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This article is about the box tree. For the receptable, see box

(image here)
Scientific classification
Family: Buxaceae
(70 species)

The boxwoods (North America) or boxes (all other English-speaking countries) are a genus (Buxus) of about 70 species of evergreen shrubs and trees in the family Buxaceae.

The boxes are found in Europe, Asia, Africa, and Central America. They are quite commonly used for hedges and topiary, and the dense wood (called "boxwood" in all countries) is valued for wood carving. They have small leaves opposite each other, usually rounded and leathery. The flowers are small and yellow-green, with both sexes present on a plant, and thus boxwoods are usually grown for their foliage. They are particularly favoured for hedges and topiary in formal gardens. Given time, neat low hedging can grow to enormous size, as at Powis Castle in north Wales. Often, however, they are kept dwarfed, as in the famous gardens at Château Villandry in France.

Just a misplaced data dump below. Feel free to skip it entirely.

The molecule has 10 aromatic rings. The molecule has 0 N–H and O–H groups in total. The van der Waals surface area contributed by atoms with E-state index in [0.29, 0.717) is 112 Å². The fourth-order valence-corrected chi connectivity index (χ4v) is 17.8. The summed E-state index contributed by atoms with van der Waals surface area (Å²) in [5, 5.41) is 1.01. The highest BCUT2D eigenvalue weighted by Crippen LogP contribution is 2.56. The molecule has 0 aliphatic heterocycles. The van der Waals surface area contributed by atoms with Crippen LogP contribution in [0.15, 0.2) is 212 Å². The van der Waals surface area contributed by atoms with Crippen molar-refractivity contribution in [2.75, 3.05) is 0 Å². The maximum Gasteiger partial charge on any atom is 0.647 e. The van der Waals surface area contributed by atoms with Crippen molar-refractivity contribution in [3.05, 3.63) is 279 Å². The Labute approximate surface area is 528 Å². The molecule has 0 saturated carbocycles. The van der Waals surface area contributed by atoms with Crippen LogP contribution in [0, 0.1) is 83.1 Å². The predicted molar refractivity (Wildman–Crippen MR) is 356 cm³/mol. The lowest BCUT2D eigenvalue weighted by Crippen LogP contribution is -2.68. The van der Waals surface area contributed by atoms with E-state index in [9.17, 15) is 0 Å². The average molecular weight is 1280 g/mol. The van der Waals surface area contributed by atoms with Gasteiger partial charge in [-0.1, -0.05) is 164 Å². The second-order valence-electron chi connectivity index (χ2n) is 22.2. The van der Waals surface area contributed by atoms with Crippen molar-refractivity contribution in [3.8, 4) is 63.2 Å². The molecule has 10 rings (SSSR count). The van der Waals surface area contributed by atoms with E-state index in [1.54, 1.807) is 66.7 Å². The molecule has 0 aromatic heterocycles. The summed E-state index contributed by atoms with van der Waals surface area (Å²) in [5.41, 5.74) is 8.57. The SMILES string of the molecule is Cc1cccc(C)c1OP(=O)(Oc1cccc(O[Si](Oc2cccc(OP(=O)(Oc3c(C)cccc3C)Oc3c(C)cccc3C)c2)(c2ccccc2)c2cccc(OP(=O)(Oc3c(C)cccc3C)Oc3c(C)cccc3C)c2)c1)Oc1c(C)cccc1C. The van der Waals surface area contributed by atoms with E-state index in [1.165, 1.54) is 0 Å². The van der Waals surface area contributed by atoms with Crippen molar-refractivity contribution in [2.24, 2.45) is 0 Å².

The most familiar species is Buxus sempervirens, the English Box, Common Box, or Common Boxwood, which comes in both "American" and "European" types.

The American Boxwood Society specializes in the study of boxwoods, and has produced a number of publications.

The plant has lent its name to numerous places, for example Bexhill-on-Sea in Sussex and Box Hill in Surrey, and to other things, including the Boxwood Festival for flutists.

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